April 2014
Volume 55, Issue 13
ARVO Annual Meeting Abstract  |   April 2014
Dynamic Multifixation Target for Microperimetry to Use in Patients With Large Central Scotoma
Author Affiliations & Notes
  • Marco U Morales
    Ophthal & Visual Sciences, Nottingham University, Nottingham, United Kingdom
  • Gianfrancesco M Villani
    Ophthalmology, Centro Riabilitazione Ipovedenti e Microperimetria - CRIM, Castel d, Italy
  • Fabio Turra
    Information Engineering, Padova University, Padova, Italy
  • Chiara Borgogno
    Information Engineering, Padova University, Padova, Italy
  • Footnotes
    Commercial Relationships Marco Morales, Centervue (C), Centervue (I); Gianfrancesco Villani, None; Fabio Turra, Centervue (C), Centervue (I), Centervue (P); Chiara Borgogno, None
  • Footnotes
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Investigative Ophthalmology & Visual Science April 2014, Vol.55, 4139. doi:
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    • Get Citation

      Marco U Morales, Gianfrancesco M Villani, Fabio Turra, Chiara Borgogno; Dynamic Multifixation Target for Microperimetry to Use in Patients With Large Central Scotoma. Invest. Ophthalmol. Vis. Sci. 2014;55(13):4139.

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      © ARVO (1962-2015); The Authors (2016-present)

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The microperimetry MAIA (Centervue; Padova, Italy) has a standard LED fixation target (FT) consisting of a small red circle of 0.76° diameter size. However, subjects with low-vision due to large central scotoma and unstable fixation may find it difficult to see. The current study explored the use of an alternative eccentric FT assembly in such patients.


An array of 20 LED cross-shaped eccentric FTs located around the standard central FT was designed. Such eccentric FTs are distributed on a 5 by 5 grid without all four corners. The grid horizontal and vertical spacing is 2.4°. The center of the grid is the standard central FT. Each cross FTs are sized 1.2° by 1.2°. Ten patients with central geographic atrophy secondary to dry AMD performed the MAIA examination at the CRIM Low Vision Center in Verona, Italy. First, they were asked to fixate the standard central FT. If they failed, the operator selected an eccentric FT located outside of the macular lesion according to the SLO image. Once the target was detected, the operator switched the FT to an adjacent one to guide the vision in the direction of the central FT. The examination started when the patient was either able to perceive the central FT or with the last perceived eccentric FT. Visual acuity (VA), scotoma size (SS), fixation stability (FS) and the ability to see the target for the examination was recorded.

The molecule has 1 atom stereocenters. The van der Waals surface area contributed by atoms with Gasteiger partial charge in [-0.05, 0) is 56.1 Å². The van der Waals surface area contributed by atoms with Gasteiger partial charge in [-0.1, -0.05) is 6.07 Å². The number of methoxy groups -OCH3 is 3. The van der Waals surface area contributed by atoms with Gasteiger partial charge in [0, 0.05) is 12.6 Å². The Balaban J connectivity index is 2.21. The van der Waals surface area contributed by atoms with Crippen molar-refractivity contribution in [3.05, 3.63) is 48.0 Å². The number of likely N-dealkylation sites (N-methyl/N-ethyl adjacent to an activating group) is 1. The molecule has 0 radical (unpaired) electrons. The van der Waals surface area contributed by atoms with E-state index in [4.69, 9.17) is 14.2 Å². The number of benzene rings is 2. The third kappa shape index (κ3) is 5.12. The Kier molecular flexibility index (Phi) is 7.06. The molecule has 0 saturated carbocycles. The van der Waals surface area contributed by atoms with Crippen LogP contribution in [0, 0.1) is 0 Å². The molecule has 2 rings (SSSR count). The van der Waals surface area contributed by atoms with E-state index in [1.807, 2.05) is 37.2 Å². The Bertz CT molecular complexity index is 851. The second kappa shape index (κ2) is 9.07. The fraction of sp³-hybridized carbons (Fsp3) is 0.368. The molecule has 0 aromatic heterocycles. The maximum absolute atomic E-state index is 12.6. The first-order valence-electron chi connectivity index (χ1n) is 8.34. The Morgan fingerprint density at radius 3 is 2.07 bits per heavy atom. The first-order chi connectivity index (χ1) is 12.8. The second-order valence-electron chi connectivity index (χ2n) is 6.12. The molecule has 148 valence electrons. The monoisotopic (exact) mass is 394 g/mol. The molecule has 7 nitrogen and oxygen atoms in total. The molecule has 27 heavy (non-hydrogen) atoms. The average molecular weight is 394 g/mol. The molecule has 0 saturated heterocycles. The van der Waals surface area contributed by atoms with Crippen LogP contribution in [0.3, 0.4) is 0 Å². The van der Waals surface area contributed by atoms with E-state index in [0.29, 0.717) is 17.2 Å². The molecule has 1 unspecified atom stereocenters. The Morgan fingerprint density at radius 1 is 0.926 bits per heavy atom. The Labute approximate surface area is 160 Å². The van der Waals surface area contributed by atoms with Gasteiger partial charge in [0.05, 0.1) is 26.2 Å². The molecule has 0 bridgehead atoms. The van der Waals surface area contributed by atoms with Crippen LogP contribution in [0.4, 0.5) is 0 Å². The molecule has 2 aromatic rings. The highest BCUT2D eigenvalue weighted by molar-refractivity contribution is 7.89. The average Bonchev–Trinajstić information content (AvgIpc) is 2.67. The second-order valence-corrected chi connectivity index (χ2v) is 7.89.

10 patients with CGA and unstable fixation (mean age = 71.3, mean VA=0.8 LogMAR, mean SS=9.5° and mean FS=33%) performed the MAIA examination. Four patients (40%) were able to find easily the standard central FT. Their mean VA was 0,76 LogMAR, mean SS and mean FS were 7.2° and 31% respectively. Five patients (50%) (mean VA=0.88 LogMAR, mean SS=10.2° and mean FS=40%) were initially unable to detect the central FT, but successfully did it after being directed by the sequential lighting of eccentric FTs. One patient (10%) with VA=1.2 LogMAR, SS=15°, and FS=5% never saw the small central FT, although the microperimetry examination was performed while fixating an eccentric FT adjacent to the central one.


Patients with central vision loss may have difficulties in detecting the standard MAIA small FT. With the proposed dynamic multi-fixation target, patients with large central scotomas and unstable fixation were able to perform the MAIA microperimetry examination.

Keywords: 584 low vision • 522 eye movements • 758 visual fields  

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